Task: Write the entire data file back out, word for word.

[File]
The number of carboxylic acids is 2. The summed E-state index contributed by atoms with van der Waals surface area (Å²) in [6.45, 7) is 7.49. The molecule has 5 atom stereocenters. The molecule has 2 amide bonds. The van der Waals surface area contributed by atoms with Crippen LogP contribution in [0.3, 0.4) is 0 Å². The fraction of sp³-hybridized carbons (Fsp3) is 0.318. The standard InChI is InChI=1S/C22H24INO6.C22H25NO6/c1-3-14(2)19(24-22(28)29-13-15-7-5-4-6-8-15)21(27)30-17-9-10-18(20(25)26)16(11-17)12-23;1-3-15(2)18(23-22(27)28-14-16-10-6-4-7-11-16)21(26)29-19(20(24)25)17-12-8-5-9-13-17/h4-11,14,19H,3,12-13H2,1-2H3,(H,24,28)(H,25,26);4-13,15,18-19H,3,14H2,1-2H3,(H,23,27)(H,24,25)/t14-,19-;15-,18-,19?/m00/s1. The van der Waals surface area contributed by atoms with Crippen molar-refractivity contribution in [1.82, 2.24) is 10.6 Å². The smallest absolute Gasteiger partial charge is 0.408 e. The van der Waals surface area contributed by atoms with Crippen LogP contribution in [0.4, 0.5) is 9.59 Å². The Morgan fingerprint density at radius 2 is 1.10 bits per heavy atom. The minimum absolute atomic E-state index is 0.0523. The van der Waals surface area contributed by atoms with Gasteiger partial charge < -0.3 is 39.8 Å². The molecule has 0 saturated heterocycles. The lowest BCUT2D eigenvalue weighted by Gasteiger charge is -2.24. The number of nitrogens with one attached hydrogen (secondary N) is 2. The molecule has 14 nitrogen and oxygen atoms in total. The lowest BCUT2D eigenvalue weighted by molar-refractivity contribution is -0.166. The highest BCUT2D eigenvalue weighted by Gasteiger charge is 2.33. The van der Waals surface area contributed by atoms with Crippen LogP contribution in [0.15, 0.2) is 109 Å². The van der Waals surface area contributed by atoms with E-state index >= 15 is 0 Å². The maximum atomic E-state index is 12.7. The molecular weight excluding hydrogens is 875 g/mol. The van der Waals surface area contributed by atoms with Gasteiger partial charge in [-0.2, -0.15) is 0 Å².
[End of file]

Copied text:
The number of carboxylic acids is 2. The summed E-state index contributed by atoms with van der Waals surface area (Å²) in [6.45, 7) is 7.49. The molecule has 5 atom stereocenters. The molecule has 2 amide bonds. The van der Waals surface area contributed by atoms with Crippen LogP contribution in [0.3, 0.4) is 0 Å². The fraction of sp³-hybridized carbons (Fsp3) is 0.318. The standard InChI is InChI=1S/C22H24INO6.C22H25NO6/c1-3-14(2)19(24-22(28)29-13-15-7-5-4-6-8-15)21(27)30-17-9-10-18(20(25)26)16(11-17)12-23;1-3-15(2)18(23-22(27)28-14-16-10-6-4-7-11-16)21(26)29-19(20(24)25)17-12-8-5-9-13-17/h4-11,14,19H,3,12-13H2,1-2H3,(H,24,28)(H,25,26);4-13,15,18-19H,3,14H2,1-2H3,(H,23,27)(H,24,25)/t14-,19-;15-,18-,19?/m00/s1. The van der Waals surface area contributed by atoms with Crippen molar-refractivity contribution in [1.82, 2.24) is 10.6 Å². The smallest absolute Gasteiger partial charge is 0.408 e. The van der Waals surface area contributed by atoms with Crippen LogP contribution in [0.4, 0.5) is 9.59 Å². The Morgan fingerprint density at radius 2 is 1.10 bits per heavy atom. The minimum absolute atomic E-state index is 0.0523. The van der Waals surface area contributed by atoms with Gasteiger partial charge < -0.3 is 39.8 Å². The molecule has 0 saturated heterocycles. The lowest BCUT2D eigenvalue weighted by Gasteiger charge is -2.24. The number of nitrogens with one attached hydrogen (secondary N) is 2. The molecule has 14 nitrogen and oxygen atoms in total. The lowest BCUT2D eigenvalue weighted by molar-refractivity contribution is -0.166. The highest BCUT2D eigenvalue weighted by Gasteiger charge is 2.33. The van der Waals surface area contributed by atoms with Crippen LogP contribution in [0.15, 0.2) is 109 Å². The van der Waals surface area contributed by atoms with E-state index >= 15 is 0 Å². The maximum atomic E-state index is 12.7. The molecular weight excluding hydrogens is 875 g/mol. The van der Waals surface area contributed by atoms with Gasteiger partial charge in [-0.2, -0.15) is 0 Å².